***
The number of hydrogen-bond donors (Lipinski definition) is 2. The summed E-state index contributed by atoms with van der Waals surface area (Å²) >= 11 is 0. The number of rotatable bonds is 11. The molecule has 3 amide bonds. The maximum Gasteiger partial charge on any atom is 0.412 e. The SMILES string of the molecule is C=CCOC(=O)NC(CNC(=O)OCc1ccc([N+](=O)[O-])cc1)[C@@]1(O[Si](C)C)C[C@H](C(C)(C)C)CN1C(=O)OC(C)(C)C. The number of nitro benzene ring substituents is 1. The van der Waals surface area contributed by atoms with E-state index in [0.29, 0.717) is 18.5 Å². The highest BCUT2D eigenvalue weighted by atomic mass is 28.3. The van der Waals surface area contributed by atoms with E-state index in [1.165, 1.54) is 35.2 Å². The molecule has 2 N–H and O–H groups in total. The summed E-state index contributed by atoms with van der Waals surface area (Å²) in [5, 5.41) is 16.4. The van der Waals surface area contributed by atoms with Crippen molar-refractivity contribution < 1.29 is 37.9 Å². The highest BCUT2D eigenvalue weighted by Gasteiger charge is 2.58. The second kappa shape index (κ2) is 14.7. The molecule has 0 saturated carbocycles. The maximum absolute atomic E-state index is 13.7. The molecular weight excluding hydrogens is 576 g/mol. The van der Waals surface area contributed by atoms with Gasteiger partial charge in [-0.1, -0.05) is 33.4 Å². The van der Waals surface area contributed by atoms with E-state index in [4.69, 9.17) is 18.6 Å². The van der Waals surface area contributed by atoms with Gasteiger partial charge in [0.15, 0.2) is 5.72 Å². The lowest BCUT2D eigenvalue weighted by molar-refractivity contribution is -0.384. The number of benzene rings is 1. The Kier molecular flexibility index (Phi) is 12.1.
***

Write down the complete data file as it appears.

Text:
The number of hydrogen-bond donors (Lipinski definition) is 2. The summed E-state index contributed by atoms with van der Waals surface area (Å²) >= 11 is 0. The number of rotatable bonds is 11. The molecule has 3 amide bonds. The maximum Gasteiger partial charge on any atom is 0.412 e. The SMILES string of the molecule is C=CCOC(=O)NC(CNC(=O)OCc1ccc([N+](=O)[O-])cc1)[C@@]1(O[Si](C)C)C[C@H](C(C)(C)C)CN1C(=O)OC(C)(C)C. The number of nitro benzene ring substituents is 1. The van der Waals surface area contributed by atoms with E-state index in [0.29, 0.717) is 18.5 Å². The highest BCUT2D eigenvalue weighted by atomic mass is 28.3. The van der Waals surface area contributed by atoms with E-state index in [1.165, 1.54) is 35.2 Å². The molecule has 2 N–H and O–H groups in total. The summed E-state index contributed by atoms with van der Waals surface area (Å²) in [5, 5.41) is 16.4. The van der Waals surface area contributed by atoms with Crippen molar-refractivity contribution < 1.29 is 37.9 Å². The highest BCUT2D eigenvalue weighted by Gasteiger charge is 2.58. The second kappa shape index (κ2) is 14.7. The molecule has 0 saturated carbocycles. The maximum absolute atomic E-state index is 13.7. The molecular weight excluding hydrogens is 576 g/mol. The van der Waals surface area contributed by atoms with Gasteiger partial charge in [-0.1, -0.05) is 33.4 Å². The van der Waals surface area contributed by atoms with E-state index in [4.69, 9.17) is 18.6 Å². The van der Waals surface area contributed by atoms with Gasteiger partial charge in [0.15, 0.2) is 5.72 Å². The lowest BCUT2D eigenvalue weighted by molar-refractivity contribution is -0.384. The number of benzene rings is 1. The Kier molecular flexibility index (Phi) is 12.1.